This is a cheerful way to begin a talk, no? Yet, though these are not happy words, they are, I think, a true description of the time. And we cannot hide from the truth. Yet, I don’t think these words are the last word; for, if each of us feels this sorrow and helplessness in the face of events, we can trust there are others who feel it, too. We in this room are not alone in seeking for better things – for justice, goodness, humane compassion, a human-scaled world that responds to human need, beauty in creation and art, a restored Christian devotion: in a word, a renewed creation. That others seek these things with us is a sign of hope. Late November does not have the last word. Spring, we can hope, will come.

Yet, if we are to discover where true hope lies, we must cease, as T. S. Eliot put it, to be distracted from distraction by distraction. We need to step out of the rush of events, at least for a little time, and think about what is constant and enduring, rather than what is passing. Only in what is can we, I think, discover the beginnings of a response to the ills that confront us today.

The root of our malaise today can in part be found in a decayed understanding of who we as human persons are and what our relationship is to society, our earth, and, finally, the cosmos itself. We are all seeking for happiness – in the maelstrom of the news cycle and the swirl of events, this remains a constant. We all want happiness, which we know can only be fulfilled by our appropriating the good – what is good for us – for no one desires evil for its own sake. Yet, if we do not understand ourselves, we cannot know what is good for ourselves and, therefore, what will make us happy. And by “us” here, I do not mean us primarily as individuals, but as members of the human family and, even, the wider community of the natural world. Continue reading

Of the Incarnation and Henry David Thoreau

By Christopher Zehnder

When I was younger, perhaps purer, but certainly more impressionable, I read Henry David Thoreau’s Walden. What I read deeply stirred me, particularly Thoreau’s reasons for retreating to the woods. “I went to the woods,” he wrote, “because I wanted to live deliberately, to front only the essential facts of life, and see if I could not learn what it had to teach, and not, when I came to die, discover that I had not lived.” Thoreau said he “wanted to live deep and suck out all the marrow of life, to live so sturdily and Spartan-like as to put to rout all that was not life, to cut a broad swath and shave close, to drive life into a corner, and reduce it to its lowest terms.” Though I could not fully articulate what it meant to “reduce life to its lowest terms,” I knew it was something I wanted to do. I wanted my small house on Walden Pond. I longed to hoe my patch of beans.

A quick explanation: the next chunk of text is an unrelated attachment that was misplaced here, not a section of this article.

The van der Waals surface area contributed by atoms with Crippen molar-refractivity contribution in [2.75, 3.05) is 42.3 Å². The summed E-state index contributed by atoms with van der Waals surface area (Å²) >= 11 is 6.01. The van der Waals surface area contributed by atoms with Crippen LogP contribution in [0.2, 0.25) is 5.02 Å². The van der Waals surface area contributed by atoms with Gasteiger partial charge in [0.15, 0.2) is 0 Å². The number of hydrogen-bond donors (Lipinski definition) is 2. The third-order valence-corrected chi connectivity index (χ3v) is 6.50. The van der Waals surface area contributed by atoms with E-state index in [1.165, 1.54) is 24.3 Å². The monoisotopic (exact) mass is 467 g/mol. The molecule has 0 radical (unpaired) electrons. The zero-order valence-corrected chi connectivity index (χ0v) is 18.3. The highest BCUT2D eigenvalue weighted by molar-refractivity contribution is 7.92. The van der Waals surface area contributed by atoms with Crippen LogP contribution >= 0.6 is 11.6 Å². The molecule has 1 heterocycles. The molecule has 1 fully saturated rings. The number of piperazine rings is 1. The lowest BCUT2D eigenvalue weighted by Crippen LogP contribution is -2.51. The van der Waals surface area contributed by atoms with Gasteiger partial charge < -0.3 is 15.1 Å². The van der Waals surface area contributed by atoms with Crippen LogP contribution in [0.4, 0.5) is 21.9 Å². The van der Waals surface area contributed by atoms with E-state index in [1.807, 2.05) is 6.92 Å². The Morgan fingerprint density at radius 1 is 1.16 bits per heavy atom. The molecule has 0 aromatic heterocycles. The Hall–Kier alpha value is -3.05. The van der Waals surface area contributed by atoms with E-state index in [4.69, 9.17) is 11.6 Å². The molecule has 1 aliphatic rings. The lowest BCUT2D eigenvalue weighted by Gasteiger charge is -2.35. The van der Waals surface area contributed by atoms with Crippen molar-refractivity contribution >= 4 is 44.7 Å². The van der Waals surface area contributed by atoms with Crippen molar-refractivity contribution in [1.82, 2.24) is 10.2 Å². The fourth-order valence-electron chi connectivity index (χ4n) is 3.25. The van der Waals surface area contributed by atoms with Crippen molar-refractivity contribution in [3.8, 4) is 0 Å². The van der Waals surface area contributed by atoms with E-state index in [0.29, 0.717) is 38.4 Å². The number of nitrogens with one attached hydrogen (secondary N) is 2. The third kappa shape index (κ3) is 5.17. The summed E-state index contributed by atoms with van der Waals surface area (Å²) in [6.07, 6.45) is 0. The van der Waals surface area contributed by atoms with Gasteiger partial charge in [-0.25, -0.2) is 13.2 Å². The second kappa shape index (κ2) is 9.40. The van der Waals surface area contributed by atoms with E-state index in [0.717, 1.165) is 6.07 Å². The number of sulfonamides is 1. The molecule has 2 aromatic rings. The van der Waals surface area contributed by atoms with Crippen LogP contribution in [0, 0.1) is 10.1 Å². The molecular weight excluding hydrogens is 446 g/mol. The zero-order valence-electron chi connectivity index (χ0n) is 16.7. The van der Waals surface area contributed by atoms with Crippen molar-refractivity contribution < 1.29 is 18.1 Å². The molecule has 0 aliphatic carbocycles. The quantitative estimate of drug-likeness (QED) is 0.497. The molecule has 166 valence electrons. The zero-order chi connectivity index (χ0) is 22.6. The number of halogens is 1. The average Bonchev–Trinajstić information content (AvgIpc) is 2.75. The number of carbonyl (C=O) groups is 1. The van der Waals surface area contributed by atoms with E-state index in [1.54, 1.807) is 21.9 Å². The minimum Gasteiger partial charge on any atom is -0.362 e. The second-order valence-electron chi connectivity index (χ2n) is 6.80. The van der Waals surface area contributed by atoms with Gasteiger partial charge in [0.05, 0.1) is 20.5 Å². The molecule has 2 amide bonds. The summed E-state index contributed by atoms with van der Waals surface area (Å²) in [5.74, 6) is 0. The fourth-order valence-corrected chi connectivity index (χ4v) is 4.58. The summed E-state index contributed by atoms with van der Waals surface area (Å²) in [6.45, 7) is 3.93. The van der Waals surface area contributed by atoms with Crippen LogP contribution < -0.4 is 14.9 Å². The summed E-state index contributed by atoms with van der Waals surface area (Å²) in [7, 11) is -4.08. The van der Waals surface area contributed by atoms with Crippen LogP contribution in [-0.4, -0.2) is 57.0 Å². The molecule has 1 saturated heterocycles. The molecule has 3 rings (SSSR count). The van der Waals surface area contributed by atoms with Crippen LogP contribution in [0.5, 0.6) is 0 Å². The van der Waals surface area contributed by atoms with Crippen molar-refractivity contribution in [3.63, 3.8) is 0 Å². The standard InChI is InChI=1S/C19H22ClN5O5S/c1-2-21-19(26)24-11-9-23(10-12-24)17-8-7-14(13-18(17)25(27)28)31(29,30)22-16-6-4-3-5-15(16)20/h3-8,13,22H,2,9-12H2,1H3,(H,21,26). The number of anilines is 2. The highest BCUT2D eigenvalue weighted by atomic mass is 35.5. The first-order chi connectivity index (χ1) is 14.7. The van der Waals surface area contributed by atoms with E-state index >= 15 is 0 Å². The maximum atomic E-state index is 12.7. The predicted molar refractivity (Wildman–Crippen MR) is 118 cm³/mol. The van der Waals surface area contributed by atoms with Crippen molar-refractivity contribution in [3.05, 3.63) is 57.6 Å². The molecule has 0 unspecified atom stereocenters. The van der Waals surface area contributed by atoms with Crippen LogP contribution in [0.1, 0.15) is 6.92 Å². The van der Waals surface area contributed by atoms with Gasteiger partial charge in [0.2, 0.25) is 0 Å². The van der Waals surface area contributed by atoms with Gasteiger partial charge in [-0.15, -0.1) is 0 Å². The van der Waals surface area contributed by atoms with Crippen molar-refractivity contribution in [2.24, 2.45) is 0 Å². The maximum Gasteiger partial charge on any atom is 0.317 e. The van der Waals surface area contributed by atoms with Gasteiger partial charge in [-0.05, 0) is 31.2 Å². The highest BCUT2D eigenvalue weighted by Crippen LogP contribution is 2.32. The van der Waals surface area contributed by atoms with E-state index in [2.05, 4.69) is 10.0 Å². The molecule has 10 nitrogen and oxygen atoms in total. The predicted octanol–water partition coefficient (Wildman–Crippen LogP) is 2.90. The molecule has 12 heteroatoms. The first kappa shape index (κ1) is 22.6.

Though a sensualist, I have always been attracted at least to the idea of simplicity. Thoreau thus bespoke my soul with his quest for “life” – by which he meant earthly life; the life which is the “liquid fire” of growing things, the shimmering, crystalline purity of water, the bellowing might of Ocean, the teeming, but silent, fecundity of soil, the driving impetus of autumnal winds. In the waste of our own lives, in the hurry and bustle of the world of men, we miss Life, said Thoreau. “We live meanly, like ants; though the fable tells us that we were long ago changed into men, it is error upon error, and clout upon clout, and our best virtue has for its occasion a superfluous and evitable wretchedness.”

It was my (secret) approval of Thoreau’ castigation of religion that gave me pause. I knew the words were, at least, near-blasphemous, but I gladly grudged the truth of  “most men” are “in a strange uncertainty” whether life is “of the devil or of God.” Such men, said Thoreau, have “somewhat hastily concluded that it is the chief end of man here to ‘glorify God and enjoy him forever.’” Like an impure image in the mind, which, though resisted, allures, this indictment of religion drew me even while I threw up every defense to impede it. Continue reading

More consumer than not: Why we skipped Thanksgiving this year

This year our family did not celebrate Thanksgiving. Why?

The Eucharistic Christ

           It was not to protest the effects of colonization on Native American peoples, for which, some say, Thanksgiving stands as a symbol. Much less was it out of a spirit of ingratitude toward God for his blessings. Nor was it from an ascetical disgust for feasting and drinking. We Zehnders are no ascetics; it does not take much to lure us to the pleasures of the board and barrel. This year, we in no way eschewed the feasting associated with Thanksgiving; we merely held off on it until the Sunday, which, this year, was the Feast of Christ the King. We even had the traditional turkey, with all the usual side dishes, and apple and pumpkin pie. The wine, beer, and port flowed freely.

            But we did not celebrate Thanksgiving.